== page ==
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clouds in the sky

The relationship between Cloud & cost

ITRS Group customers; and Cloud

Our customers are continuing to move workloads from traditional on-premise data centres to cloud platforms, orchestrated container environments (e.g. Kubernetes or Openshift) or both.  In our previous newsletter we talked about work we have done to support these environments – running in the cloud, getting data from cloud platforms, running in orchestrated environments, and capturing data from inside applications.

In this newsletter we are focussed on one additional aspect of these environments: cost.

Most businesses are wasting 35% of their cloud spend

That 35% figure is an industry average – we have seen some examples where the number is above 50%.  Why is this happening?  The answer is that companies are using old world processes in the new cloud world.  In the old world, the capacity required for an application would be decided when the application was launched, and then only revisited if the app had performance problems.  This made sense because once the servers and storage were deployed, the cost was spent and couldn’t be recovered.

In the new world, that cost is incurred every hour of every day that the application is running, and companies need to take advantage of cloud flexibility to control it.  After applications are deployed, as part of the DevOps cycle, the allocated capacity should be reviewed regularly and revised to align with requirements.

As a simple example, if the application only runs 8am to 6pm on weekdays, then the instances should be shut down outside of those hours; at the more complicated end of the scale, instances need to be right-sized.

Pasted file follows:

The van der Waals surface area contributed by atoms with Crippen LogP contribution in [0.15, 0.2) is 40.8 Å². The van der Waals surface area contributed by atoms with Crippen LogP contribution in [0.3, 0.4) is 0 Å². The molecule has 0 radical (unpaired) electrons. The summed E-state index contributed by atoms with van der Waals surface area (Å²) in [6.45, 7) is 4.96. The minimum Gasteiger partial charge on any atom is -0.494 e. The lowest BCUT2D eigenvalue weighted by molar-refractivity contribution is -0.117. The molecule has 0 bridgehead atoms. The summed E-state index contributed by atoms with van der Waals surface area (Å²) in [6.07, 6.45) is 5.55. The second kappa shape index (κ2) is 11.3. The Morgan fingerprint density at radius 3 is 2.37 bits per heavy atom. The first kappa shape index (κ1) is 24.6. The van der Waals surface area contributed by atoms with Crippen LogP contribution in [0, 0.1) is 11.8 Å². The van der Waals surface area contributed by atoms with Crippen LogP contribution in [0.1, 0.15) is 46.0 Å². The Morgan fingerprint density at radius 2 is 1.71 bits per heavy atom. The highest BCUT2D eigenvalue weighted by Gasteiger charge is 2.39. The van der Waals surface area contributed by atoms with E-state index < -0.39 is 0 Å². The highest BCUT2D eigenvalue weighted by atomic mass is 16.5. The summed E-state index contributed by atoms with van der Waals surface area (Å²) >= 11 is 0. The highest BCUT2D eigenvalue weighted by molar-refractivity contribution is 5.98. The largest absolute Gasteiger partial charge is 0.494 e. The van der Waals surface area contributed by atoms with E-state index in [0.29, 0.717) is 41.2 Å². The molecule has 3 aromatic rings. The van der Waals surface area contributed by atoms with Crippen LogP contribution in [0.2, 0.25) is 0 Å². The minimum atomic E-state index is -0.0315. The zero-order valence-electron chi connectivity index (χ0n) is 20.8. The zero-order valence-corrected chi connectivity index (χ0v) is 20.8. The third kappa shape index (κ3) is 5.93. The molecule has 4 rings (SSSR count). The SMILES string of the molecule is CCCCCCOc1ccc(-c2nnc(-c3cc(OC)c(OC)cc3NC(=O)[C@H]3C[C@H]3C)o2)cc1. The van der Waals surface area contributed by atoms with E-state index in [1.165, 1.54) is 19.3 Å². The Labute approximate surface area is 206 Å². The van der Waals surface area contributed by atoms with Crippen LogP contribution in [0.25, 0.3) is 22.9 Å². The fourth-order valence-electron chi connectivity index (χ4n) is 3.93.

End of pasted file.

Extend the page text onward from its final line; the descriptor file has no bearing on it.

Businesses need to regularly right-size their cloud

Cloud providers like AWS offer literally hundreds of instance types, in dozens of locations, all at different price points.  As you go up the scale, the price per hour typically doubles at each step – so if you are using an instance that is one size too big for your needs then you are spending double what you need to.
Our Cloud Cost Optimizer (CCO) will automatically analyse the usage of every instance over the last three months and recommend the most cost-efficient alternative; soon, it will even make comparisons across multiple cloud providers.

They also need to right-buy

The cloud providers also add complexity in the form of multiple purchase plans.  Typically, you can achieve a much lower per-hour cost if you commit to using that type of instance for a year or more (in the same way that the nightly cost of house on a one-year lease is way lower than for a 3-night AirBnB stay).  But to determine the optimal commitment across thousands of instances, with dozens of different characteristics is not easy – we have seen examples where customers have paid for these plans and are losing money on them (in fact, this is so common that Amazon even has a secondary market where you can resell this pre-paid capacity).

Again, CCO has customers covered for this.  It automatically compares customers existing spend for their existing platforms, with a range of alternatives using pricing rules automatically captured from the cloud platforms on a daily basis.

Cost is the new Capacity

In summary, cloud platforms provide elastic capacity, but at a cost.  Customers are no longer limited by the infrastructure they have in their data centres, but by their budgets.  CCO helps them ensure they get the best bang for their buck.